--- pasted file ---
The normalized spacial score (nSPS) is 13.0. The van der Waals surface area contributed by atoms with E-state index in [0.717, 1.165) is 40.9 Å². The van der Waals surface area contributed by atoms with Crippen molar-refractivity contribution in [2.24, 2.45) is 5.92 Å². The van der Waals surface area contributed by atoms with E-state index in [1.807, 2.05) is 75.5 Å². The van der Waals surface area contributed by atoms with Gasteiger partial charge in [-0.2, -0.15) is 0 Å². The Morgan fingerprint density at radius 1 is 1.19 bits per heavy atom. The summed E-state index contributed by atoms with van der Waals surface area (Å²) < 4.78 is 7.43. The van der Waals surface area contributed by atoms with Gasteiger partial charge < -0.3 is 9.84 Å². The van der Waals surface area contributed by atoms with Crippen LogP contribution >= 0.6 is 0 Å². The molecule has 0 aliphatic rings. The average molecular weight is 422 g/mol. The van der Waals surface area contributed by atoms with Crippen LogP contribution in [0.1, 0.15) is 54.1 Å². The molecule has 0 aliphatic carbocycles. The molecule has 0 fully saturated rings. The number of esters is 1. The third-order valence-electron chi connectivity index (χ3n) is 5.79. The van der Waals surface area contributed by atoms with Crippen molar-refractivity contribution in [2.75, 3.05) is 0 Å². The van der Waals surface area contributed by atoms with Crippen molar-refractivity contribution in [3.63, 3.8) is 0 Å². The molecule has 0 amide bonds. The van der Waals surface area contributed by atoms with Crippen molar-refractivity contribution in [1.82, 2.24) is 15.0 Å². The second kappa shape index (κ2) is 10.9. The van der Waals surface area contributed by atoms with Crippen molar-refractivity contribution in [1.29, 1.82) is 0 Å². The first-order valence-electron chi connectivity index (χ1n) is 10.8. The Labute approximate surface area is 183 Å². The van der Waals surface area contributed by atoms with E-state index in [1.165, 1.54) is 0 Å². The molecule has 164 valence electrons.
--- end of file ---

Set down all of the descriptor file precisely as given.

The normalized spacial score (nSPS) is 13.0. The van der Waals surface area contributed by atoms with E-state index in [0.717, 1.165) is 40.9 Å². The van der Waals surface area contributed by atoms with Crippen molar-refractivity contribution in [2.24, 2.45) is 5.92 Å². The van der Waals surface area contributed by atoms with E-state index in [1.807, 2.05) is 75.5 Å². The van der Waals surface area contributed by atoms with Gasteiger partial charge in [-0.2, -0.15) is 0 Å². The Morgan fingerprint density at radius 1 is 1.19 bits per heavy atom. The summed E-state index contributed by atoms with van der Waals surface area (Å²) < 4.78 is 7.43. The van der Waals surface area contributed by atoms with Gasteiger partial charge < -0.3 is 9.84 Å². The van der Waals surface area contributed by atoms with Crippen LogP contribution >= 0.6 is 0 Å². The molecule has 0 aliphatic rings. The average molecular weight is 422 g/mol. The van der Waals surface area contributed by atoms with Crippen LogP contribution in [0.1, 0.15) is 54.1 Å². The molecule has 0 aliphatic carbocycles. The molecule has 0 fully saturated rings. The number of esters is 1. The third-order valence-electron chi connectivity index (χ3n) is 5.79. The van der Waals surface area contributed by atoms with Crippen molar-refractivity contribution in [2.75, 3.05) is 0 Å². The van der Waals surface area contributed by atoms with Crippen molar-refractivity contribution in [3.63, 3.8) is 0 Å². The molecule has 0 amide bonds. The van der Waals surface area contributed by atoms with Crippen molar-refractivity contribution in [1.82, 2.24) is 15.0 Å². The second kappa shape index (κ2) is 10.9. The van der Waals surface area contributed by atoms with Crippen molar-refractivity contribution in [1.29, 1.82) is 0 Å². The first-order valence-electron chi connectivity index (χ1n) is 10.8. The Labute approximate surface area is 183 Å². The van der Waals surface area contributed by atoms with E-state index in [1.165, 1.54) is 0 Å². The molecule has 164 valence electrons.